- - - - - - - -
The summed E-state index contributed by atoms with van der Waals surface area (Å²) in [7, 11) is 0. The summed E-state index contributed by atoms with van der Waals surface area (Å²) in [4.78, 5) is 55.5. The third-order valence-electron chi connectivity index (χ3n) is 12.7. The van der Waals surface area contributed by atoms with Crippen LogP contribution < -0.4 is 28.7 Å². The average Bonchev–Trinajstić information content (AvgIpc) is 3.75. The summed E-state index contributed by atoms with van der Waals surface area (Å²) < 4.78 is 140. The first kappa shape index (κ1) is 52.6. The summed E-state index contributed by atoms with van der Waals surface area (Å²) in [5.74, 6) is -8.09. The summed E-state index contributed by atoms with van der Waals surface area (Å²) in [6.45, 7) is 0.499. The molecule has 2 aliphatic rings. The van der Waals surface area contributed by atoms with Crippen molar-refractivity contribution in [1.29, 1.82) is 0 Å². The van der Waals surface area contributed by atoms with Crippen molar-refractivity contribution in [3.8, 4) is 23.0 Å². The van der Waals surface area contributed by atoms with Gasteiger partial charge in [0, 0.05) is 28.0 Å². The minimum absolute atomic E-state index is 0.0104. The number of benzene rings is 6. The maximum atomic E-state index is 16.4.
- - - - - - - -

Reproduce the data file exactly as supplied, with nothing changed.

The summed E-state index contributed by atoms with van der Waals surface area (Å²) in [7, 11) is 0. The summed E-state index contributed by atoms with van der Waals surface area (Å²) in [4.78, 5) is 55.5. The third-order valence-electron chi connectivity index (χ3n) is 12.7. The van der Waals surface area contributed by atoms with Crippen LogP contribution < -0.4 is 28.7 Å². The average Bonchev–Trinajstić information content (AvgIpc) is 3.75. The summed E-state index contributed by atoms with van der Waals surface area (Å²) < 4.78 is 140. The first kappa shape index (κ1) is 52.6. The summed E-state index contributed by atoms with van der Waals surface area (Å²) in [5.74, 6) is -8.09. The summed E-state index contributed by atoms with van der Waals surface area (Å²) in [6.45, 7) is 0.499. The molecule has 2 aliphatic rings. The van der Waals surface area contributed by atoms with Crippen molar-refractivity contribution in [1.29, 1.82) is 0 Å². The van der Waals surface area contributed by atoms with Crippen molar-refractivity contribution in [3.8, 4) is 23.0 Å². The van der Waals surface area contributed by atoms with Gasteiger partial charge in [0, 0.05) is 28.0 Å². The minimum absolute atomic E-state index is 0.0104. The number of benzene rings is 6. The maximum atomic E-state index is 16.4.